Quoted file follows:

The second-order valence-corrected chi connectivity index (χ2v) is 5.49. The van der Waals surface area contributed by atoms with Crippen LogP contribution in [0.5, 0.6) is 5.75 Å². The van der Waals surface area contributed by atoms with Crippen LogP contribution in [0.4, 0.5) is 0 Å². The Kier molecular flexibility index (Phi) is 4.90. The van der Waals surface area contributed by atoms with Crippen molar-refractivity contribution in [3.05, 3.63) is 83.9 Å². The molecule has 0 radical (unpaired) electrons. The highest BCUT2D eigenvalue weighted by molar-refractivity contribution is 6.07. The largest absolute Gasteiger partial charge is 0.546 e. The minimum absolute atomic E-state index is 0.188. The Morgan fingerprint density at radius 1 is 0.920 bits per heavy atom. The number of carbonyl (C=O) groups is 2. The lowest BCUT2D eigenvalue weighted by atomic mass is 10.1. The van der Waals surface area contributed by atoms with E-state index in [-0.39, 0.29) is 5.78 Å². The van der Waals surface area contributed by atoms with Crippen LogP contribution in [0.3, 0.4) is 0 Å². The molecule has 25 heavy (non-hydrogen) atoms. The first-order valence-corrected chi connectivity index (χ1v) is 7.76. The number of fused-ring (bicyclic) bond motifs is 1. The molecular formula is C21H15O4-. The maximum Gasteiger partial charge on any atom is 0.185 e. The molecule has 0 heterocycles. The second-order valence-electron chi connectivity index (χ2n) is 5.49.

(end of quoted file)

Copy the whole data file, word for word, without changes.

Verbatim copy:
The second-order valence-corrected chi connectivity index (χ2v) is 5.49. The van der Waals surface area contributed by atoms with Crippen LogP contribution in [0.5, 0.6) is 5.75 Å². The van der Waals surface area contributed by atoms with Crippen LogP contribution in [0.4, 0.5) is 0 Å². The Kier molecular flexibility index (Phi) is 4.90. The van der Waals surface area contributed by atoms with Crippen molar-refractivity contribution in [3.05, 3.63) is 83.9 Å². The molecule has 0 radical (unpaired) electrons. The highest BCUT2D eigenvalue weighted by molar-refractivity contribution is 6.07. The largest absolute Gasteiger partial charge is 0.546 e. The minimum absolute atomic E-state index is 0.188. The Morgan fingerprint density at radius 1 is 0.920 bits per heavy atom. The number of carbonyl (C=O) groups is 2. The lowest BCUT2D eigenvalue weighted by atomic mass is 10.1. The van der Waals surface area contributed by atoms with E-state index in [-0.39, 0.29) is 5.78 Å². The van der Waals surface area contributed by atoms with Crippen LogP contribution in [0.3, 0.4) is 0 Å². The molecule has 25 heavy (non-hydrogen) atoms. The first-order valence-corrected chi connectivity index (χ1v) is 7.76. The number of fused-ring (bicyclic) bond motifs is 1. The molecular formula is C21H15O4-. The maximum Gasteiger partial charge on any atom is 0.185 e. The molecule has 0 heterocycles. The second-order valence-electron chi connectivity index (χ2n) is 5.49.